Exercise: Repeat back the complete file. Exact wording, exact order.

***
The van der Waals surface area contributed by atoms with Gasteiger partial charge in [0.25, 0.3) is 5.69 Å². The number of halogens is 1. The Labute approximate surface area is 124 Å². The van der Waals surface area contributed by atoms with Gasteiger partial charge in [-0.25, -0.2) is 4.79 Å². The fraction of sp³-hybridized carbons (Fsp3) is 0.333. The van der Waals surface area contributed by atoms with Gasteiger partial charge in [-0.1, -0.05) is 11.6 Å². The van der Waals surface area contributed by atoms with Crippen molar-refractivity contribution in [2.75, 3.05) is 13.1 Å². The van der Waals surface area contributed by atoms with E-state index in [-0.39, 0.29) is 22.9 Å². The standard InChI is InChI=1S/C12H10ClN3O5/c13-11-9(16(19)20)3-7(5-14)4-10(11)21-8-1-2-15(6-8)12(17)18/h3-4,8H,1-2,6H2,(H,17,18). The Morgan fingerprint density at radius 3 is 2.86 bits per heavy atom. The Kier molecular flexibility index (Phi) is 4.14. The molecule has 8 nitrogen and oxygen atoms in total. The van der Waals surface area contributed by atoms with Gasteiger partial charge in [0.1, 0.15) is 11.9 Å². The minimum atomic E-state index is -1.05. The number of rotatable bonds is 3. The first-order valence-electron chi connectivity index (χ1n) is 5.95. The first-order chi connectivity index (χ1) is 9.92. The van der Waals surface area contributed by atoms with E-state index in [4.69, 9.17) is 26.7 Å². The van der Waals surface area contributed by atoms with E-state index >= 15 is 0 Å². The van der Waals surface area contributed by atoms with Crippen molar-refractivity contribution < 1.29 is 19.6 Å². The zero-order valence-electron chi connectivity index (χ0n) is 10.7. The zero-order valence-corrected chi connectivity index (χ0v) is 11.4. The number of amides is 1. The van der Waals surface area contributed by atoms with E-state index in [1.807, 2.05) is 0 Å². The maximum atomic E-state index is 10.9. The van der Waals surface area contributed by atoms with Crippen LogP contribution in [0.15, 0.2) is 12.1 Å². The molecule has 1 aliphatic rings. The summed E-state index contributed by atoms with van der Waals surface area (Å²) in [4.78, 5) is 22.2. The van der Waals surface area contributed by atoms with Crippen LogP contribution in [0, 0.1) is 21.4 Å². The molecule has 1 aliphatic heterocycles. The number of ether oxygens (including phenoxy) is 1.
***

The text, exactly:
The van der Waals surface area contributed by atoms with Gasteiger partial charge in [0.25, 0.3) is 5.69 Å². The number of halogens is 1. The Labute approximate surface area is 124 Å². The van der Waals surface area contributed by atoms with Gasteiger partial charge in [-0.25, -0.2) is 4.79 Å². The fraction of sp³-hybridized carbons (Fsp3) is 0.333. The van der Waals surface area contributed by atoms with Gasteiger partial charge in [-0.1, -0.05) is 11.6 Å². The van der Waals surface area contributed by atoms with Crippen molar-refractivity contribution in [2.75, 3.05) is 13.1 Å². The van der Waals surface area contributed by atoms with E-state index in [-0.39, 0.29) is 22.9 Å². The standard InChI is InChI=1S/C12H10ClN3O5/c13-11-9(16(19)20)3-7(5-14)4-10(11)21-8-1-2-15(6-8)12(17)18/h3-4,8H,1-2,6H2,(H,17,18). The Morgan fingerprint density at radius 3 is 2.86 bits per heavy atom. The Kier molecular flexibility index (Phi) is 4.14. The molecule has 8 nitrogen and oxygen atoms in total. The van der Waals surface area contributed by atoms with Gasteiger partial charge in [0.1, 0.15) is 11.9 Å². The minimum atomic E-state index is -1.05. The number of rotatable bonds is 3. The first-order valence-electron chi connectivity index (χ1n) is 5.95. The first-order chi connectivity index (χ1) is 9.92. The van der Waals surface area contributed by atoms with E-state index in [4.69, 9.17) is 26.7 Å². The van der Waals surface area contributed by atoms with E-state index >= 15 is 0 Å². The van der Waals surface area contributed by atoms with Crippen molar-refractivity contribution < 1.29 is 19.6 Å². The zero-order valence-electron chi connectivity index (χ0n) is 10.7. The zero-order valence-corrected chi connectivity index (χ0v) is 11.4. The number of amides is 1. The van der Waals surface area contributed by atoms with E-state index in [1.807, 2.05) is 0 Å². The maximum atomic E-state index is 10.9. The van der Waals surface area contributed by atoms with Crippen LogP contribution in [0.15, 0.2) is 12.1 Å². The molecule has 1 aliphatic rings. The summed E-state index contributed by atoms with van der Waals surface area (Å²) in [4.78, 5) is 22.2. The van der Waals surface area contributed by atoms with Crippen LogP contribution in [0, 0.1) is 21.4 Å². The molecule has 1 aliphatic heterocycles. The number of ether oxygens (including phenoxy) is 1.